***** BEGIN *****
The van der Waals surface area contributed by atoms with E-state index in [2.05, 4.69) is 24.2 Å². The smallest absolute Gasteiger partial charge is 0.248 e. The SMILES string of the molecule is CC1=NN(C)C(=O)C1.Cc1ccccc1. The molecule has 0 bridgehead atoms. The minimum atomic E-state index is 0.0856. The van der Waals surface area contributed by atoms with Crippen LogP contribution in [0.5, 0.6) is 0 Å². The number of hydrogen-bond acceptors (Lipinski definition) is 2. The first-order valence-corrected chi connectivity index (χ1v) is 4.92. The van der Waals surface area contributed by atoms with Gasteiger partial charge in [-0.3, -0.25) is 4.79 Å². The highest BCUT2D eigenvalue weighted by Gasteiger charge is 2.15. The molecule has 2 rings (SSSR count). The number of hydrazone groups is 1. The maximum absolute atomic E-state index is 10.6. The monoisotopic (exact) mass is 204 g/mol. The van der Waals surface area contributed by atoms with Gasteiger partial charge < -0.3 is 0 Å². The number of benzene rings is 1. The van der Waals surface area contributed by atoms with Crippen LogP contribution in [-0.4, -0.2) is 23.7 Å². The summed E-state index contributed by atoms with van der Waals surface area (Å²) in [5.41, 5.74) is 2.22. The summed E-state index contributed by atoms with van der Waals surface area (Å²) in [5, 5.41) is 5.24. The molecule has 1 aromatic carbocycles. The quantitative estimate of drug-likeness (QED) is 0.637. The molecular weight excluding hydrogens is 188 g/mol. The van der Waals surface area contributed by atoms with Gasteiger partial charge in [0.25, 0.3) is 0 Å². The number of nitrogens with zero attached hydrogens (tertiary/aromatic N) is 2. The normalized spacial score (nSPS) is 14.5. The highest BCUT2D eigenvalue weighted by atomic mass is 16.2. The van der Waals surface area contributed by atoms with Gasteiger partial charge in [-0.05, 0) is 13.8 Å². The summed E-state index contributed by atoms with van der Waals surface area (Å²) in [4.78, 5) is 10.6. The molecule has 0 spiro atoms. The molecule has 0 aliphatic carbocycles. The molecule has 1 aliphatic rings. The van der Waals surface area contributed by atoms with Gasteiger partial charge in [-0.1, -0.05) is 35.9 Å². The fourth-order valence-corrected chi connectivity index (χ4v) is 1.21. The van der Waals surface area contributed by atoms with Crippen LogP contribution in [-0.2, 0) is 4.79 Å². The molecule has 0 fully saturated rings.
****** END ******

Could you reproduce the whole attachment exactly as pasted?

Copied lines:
The van der Waals surface area contributed by atoms with E-state index in [2.05, 4.69) is 24.2 Å². The smallest absolute Gasteiger partial charge is 0.248 e. The SMILES string of the molecule is CC1=NN(C)C(=O)C1.Cc1ccccc1. The molecule has 0 bridgehead atoms. The minimum atomic E-state index is 0.0856. The van der Waals surface area contributed by atoms with Crippen LogP contribution in [0.5, 0.6) is 0 Å². The number of hydrogen-bond acceptors (Lipinski definition) is 2. The first-order valence-corrected chi connectivity index (χ1v) is 4.92. The van der Waals surface area contributed by atoms with Gasteiger partial charge in [-0.3, -0.25) is 4.79 Å². The highest BCUT2D eigenvalue weighted by Gasteiger charge is 2.15. The molecule has 2 rings (SSSR count). The number of hydrazone groups is 1. The maximum absolute atomic E-state index is 10.6. The monoisotopic (exact) mass is 204 g/mol. The van der Waals surface area contributed by atoms with Gasteiger partial charge < -0.3 is 0 Å². The number of benzene rings is 1. The van der Waals surface area contributed by atoms with Crippen LogP contribution in [-0.4, -0.2) is 23.7 Å². The summed E-state index contributed by atoms with van der Waals surface area (Å²) in [5.41, 5.74) is 2.22. The summed E-state index contributed by atoms with van der Waals surface area (Å²) in [5, 5.41) is 5.24. The molecule has 1 aromatic carbocycles. The quantitative estimate of drug-likeness (QED) is 0.637. The molecular weight excluding hydrogens is 188 g/mol. The van der Waals surface area contributed by atoms with Gasteiger partial charge in [0.25, 0.3) is 0 Å². The number of nitrogens with zero attached hydrogens (tertiary/aromatic N) is 2. The normalized spacial score (nSPS) is 14.5. The highest BCUT2D eigenvalue weighted by atomic mass is 16.2. The van der Waals surface area contributed by atoms with Gasteiger partial charge in [-0.05, 0) is 13.8 Å². The summed E-state index contributed by atoms with van der Waals surface area (Å²) in [4.78, 5) is 10.6. The molecule has 0 spiro atoms. The molecule has 0 aliphatic carbocycles. The molecule has 1 aliphatic rings. The van der Waals surface area contributed by atoms with Gasteiger partial charge in [-0.1, -0.05) is 35.9 Å². The fourth-order valence-corrected chi connectivity index (χ4v) is 1.21. The van der Waals surface area contributed by atoms with Crippen LogP contribution in [-0.2, 0) is 4.79 Å². The molecule has 0 fully saturated rings.